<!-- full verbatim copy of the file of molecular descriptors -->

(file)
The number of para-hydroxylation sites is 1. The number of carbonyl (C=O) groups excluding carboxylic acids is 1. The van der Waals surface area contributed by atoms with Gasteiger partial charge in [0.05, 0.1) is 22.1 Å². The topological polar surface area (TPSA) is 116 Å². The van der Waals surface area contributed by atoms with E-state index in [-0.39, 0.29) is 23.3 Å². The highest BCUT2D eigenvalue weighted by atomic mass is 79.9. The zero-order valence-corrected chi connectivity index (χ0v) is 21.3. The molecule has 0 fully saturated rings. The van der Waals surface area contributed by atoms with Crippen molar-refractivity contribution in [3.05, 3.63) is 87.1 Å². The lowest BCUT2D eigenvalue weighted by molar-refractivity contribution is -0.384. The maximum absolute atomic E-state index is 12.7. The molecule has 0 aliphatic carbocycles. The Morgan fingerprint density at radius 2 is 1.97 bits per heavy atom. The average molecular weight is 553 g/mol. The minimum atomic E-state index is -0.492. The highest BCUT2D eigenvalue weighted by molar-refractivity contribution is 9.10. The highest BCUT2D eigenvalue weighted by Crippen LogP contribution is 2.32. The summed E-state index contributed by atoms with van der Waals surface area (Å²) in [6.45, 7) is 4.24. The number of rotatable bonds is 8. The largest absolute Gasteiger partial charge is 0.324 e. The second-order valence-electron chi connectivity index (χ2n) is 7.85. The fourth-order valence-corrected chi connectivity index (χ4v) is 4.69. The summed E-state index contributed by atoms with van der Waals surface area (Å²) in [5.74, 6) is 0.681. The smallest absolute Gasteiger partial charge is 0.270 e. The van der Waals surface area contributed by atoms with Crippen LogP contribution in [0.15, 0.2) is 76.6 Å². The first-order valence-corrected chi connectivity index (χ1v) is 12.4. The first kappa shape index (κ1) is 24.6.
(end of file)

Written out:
The number of para-hydroxylation sites is 1. The number of carbonyl (C=O) groups excluding carboxylic acids is 1. The van der Waals surface area contributed by atoms with Gasteiger partial charge in [0.05, 0.1) is 22.1 Å². The topological polar surface area (TPSA) is 116 Å². The van der Waals surface area contributed by atoms with E-state index in [-0.39, 0.29) is 23.3 Å². The highest BCUT2D eigenvalue weighted by atomic mass is 79.9. The zero-order valence-corrected chi connectivity index (χ0v) is 21.3. The molecule has 0 fully saturated rings. The van der Waals surface area contributed by atoms with Crippen molar-refractivity contribution in [3.05, 3.63) is 87.1 Å². The lowest BCUT2D eigenvalue weighted by molar-refractivity contribution is -0.384. The maximum absolute atomic E-state index is 12.7. The molecule has 0 aliphatic carbocycles. The Morgan fingerprint density at radius 2 is 1.97 bits per heavy atom. The average molecular weight is 553 g/mol. The minimum atomic E-state index is -0.492. The highest BCUT2D eigenvalue weighted by molar-refractivity contribution is 9.10. The highest BCUT2D eigenvalue weighted by Crippen LogP contribution is 2.32. The summed E-state index contributed by atoms with van der Waals surface area (Å²) in [6.45, 7) is 4.24. The number of rotatable bonds is 8. The largest absolute Gasteiger partial charge is 0.324 e. The second-order valence-electron chi connectivity index (χ2n) is 7.85. The fourth-order valence-corrected chi connectivity index (χ4v) is 4.69. The summed E-state index contributed by atoms with van der Waals surface area (Å²) in [5.74, 6) is 0.681. The smallest absolute Gasteiger partial charge is 0.270 e. The van der Waals surface area contributed by atoms with Crippen LogP contribution in [0.15, 0.2) is 76.6 Å². The first-order valence-corrected chi connectivity index (χ1v) is 12.4. The first kappa shape index (κ1) is 24.6.